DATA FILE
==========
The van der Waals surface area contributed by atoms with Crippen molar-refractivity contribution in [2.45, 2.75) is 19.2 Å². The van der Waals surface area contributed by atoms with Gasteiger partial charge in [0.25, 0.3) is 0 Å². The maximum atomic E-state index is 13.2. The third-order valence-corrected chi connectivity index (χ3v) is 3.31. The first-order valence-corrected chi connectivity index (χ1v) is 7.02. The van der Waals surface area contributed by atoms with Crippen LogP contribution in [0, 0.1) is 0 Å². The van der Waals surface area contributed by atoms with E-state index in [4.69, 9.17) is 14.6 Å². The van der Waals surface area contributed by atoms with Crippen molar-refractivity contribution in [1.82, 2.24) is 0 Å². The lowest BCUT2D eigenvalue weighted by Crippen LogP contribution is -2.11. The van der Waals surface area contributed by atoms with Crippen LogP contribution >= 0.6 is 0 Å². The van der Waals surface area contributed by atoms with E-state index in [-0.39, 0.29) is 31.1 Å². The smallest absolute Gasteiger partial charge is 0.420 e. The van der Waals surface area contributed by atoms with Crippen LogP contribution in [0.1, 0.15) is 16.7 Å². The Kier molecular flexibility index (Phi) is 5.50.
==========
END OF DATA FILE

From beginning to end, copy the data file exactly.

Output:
The van der Waals surface area contributed by atoms with Crippen molar-refractivity contribution in [2.45, 2.75) is 19.2 Å². The van der Waals surface area contributed by atoms with Gasteiger partial charge in [0.25, 0.3) is 0 Å². The maximum atomic E-state index is 13.2. The third-order valence-corrected chi connectivity index (χ3v) is 3.31. The first-order valence-corrected chi connectivity index (χ1v) is 7.02. The van der Waals surface area contributed by atoms with Crippen LogP contribution in [0, 0.1) is 0 Å². The van der Waals surface area contributed by atoms with E-state index in [4.69, 9.17) is 14.6 Å². The van der Waals surface area contributed by atoms with Crippen molar-refractivity contribution in [1.82, 2.24) is 0 Å². The lowest BCUT2D eigenvalue weighted by Crippen LogP contribution is -2.11. The van der Waals surface area contributed by atoms with Crippen LogP contribution >= 0.6 is 0 Å². The van der Waals surface area contributed by atoms with E-state index in [-0.39, 0.29) is 31.1 Å². The smallest absolute Gasteiger partial charge is 0.420 e. The van der Waals surface area contributed by atoms with Crippen LogP contribution in [0.1, 0.15) is 16.7 Å². The Kier molecular flexibility index (Phi) is 5.50.